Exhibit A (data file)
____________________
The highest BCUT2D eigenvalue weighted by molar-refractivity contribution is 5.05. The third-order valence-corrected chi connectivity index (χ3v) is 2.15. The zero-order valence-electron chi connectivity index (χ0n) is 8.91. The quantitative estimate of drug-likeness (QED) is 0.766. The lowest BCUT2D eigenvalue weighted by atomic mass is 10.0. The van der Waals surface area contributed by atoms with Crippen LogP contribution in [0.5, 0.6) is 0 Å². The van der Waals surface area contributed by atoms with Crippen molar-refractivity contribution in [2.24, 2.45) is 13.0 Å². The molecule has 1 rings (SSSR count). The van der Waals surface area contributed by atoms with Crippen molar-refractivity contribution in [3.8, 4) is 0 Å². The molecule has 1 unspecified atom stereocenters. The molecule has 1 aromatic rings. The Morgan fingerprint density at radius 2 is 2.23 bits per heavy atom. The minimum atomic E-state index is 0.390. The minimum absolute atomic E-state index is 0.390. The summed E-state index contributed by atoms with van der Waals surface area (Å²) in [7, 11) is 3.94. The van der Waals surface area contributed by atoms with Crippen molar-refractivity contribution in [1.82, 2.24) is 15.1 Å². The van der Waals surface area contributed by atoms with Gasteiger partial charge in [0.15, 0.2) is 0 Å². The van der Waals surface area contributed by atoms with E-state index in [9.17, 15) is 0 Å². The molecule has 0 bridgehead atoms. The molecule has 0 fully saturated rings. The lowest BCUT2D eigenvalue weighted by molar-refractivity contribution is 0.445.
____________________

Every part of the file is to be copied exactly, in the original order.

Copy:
The highest BCUT2D eigenvalue weighted by molar-refractivity contribution is 5.05. The third-order valence-corrected chi connectivity index (χ3v) is 2.15. The zero-order valence-electron chi connectivity index (χ0n) is 8.91. The quantitative estimate of drug-likeness (QED) is 0.766. The lowest BCUT2D eigenvalue weighted by atomic mass is 10.0. The van der Waals surface area contributed by atoms with Crippen LogP contribution in [0.5, 0.6) is 0 Å². The van der Waals surface area contributed by atoms with Crippen molar-refractivity contribution in [2.24, 2.45) is 13.0 Å². The molecule has 1 rings (SSSR count). The van der Waals surface area contributed by atoms with Crippen molar-refractivity contribution in [3.8, 4) is 0 Å². The molecule has 1 unspecified atom stereocenters. The molecule has 1 aromatic rings. The Morgan fingerprint density at radius 2 is 2.23 bits per heavy atom. The minimum atomic E-state index is 0.390. The minimum absolute atomic E-state index is 0.390. The summed E-state index contributed by atoms with van der Waals surface area (Å²) in [7, 11) is 3.94. The van der Waals surface area contributed by atoms with Crippen molar-refractivity contribution in [1.82, 2.24) is 15.1 Å². The van der Waals surface area contributed by atoms with Gasteiger partial charge in [0.15, 0.2) is 0 Å². The van der Waals surface area contributed by atoms with E-state index in [9.17, 15) is 0 Å². The molecule has 0 bridgehead atoms. The molecule has 0 fully saturated rings. The lowest BCUT2D eigenvalue weighted by molar-refractivity contribution is 0.445.